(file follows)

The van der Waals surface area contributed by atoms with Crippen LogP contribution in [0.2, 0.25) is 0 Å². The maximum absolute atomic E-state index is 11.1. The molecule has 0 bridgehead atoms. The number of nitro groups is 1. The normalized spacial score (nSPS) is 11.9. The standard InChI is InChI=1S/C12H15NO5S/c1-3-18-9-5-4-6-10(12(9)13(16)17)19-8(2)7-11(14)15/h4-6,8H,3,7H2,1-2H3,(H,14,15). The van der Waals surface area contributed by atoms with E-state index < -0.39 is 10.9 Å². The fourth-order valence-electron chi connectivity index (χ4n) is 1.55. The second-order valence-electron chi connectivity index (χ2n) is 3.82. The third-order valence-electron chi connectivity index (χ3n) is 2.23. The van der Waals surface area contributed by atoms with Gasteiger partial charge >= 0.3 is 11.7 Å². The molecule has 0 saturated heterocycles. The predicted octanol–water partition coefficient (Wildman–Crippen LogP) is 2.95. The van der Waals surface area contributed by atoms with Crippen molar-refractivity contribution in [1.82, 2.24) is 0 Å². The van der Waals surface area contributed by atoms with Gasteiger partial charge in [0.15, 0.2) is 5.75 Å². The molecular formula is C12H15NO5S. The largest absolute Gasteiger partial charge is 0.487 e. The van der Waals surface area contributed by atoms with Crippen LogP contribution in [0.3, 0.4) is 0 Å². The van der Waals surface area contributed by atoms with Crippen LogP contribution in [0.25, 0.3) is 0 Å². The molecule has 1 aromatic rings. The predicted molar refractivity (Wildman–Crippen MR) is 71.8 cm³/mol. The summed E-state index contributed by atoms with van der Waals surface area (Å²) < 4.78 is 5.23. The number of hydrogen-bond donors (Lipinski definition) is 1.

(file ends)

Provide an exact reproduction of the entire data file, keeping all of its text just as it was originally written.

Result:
The van der Waals surface area contributed by atoms with Crippen LogP contribution in [0.2, 0.25) is 0 Å². The maximum absolute atomic E-state index is 11.1. The molecule has 0 bridgehead atoms. The number of nitro groups is 1. The normalized spacial score (nSPS) is 11.9. The standard InChI is InChI=1S/C12H15NO5S/c1-3-18-9-5-4-6-10(12(9)13(16)17)19-8(2)7-11(14)15/h4-6,8H,3,7H2,1-2H3,(H,14,15). The van der Waals surface area contributed by atoms with E-state index < -0.39 is 10.9 Å². The fourth-order valence-electron chi connectivity index (χ4n) is 1.55. The second-order valence-electron chi connectivity index (χ2n) is 3.82. The third-order valence-electron chi connectivity index (χ3n) is 2.23. The van der Waals surface area contributed by atoms with Gasteiger partial charge >= 0.3 is 11.7 Å². The molecule has 0 saturated heterocycles. The predicted octanol–water partition coefficient (Wildman–Crippen LogP) is 2.95. The van der Waals surface area contributed by atoms with Crippen molar-refractivity contribution in [1.82, 2.24) is 0 Å². The van der Waals surface area contributed by atoms with Gasteiger partial charge in [0.15, 0.2) is 5.75 Å². The molecular formula is C12H15NO5S. The largest absolute Gasteiger partial charge is 0.487 e. The van der Waals surface area contributed by atoms with Crippen LogP contribution in [0.3, 0.4) is 0 Å². The van der Waals surface area contributed by atoms with Crippen LogP contribution in [0.25, 0.3) is 0 Å². The molecule has 1 aromatic rings. The predicted molar refractivity (Wildman–Crippen MR) is 71.8 cm³/mol. The summed E-state index contributed by atoms with van der Waals surface area (Å²) < 4.78 is 5.23. The number of hydrogen-bond donors (Lipinski definition) is 1.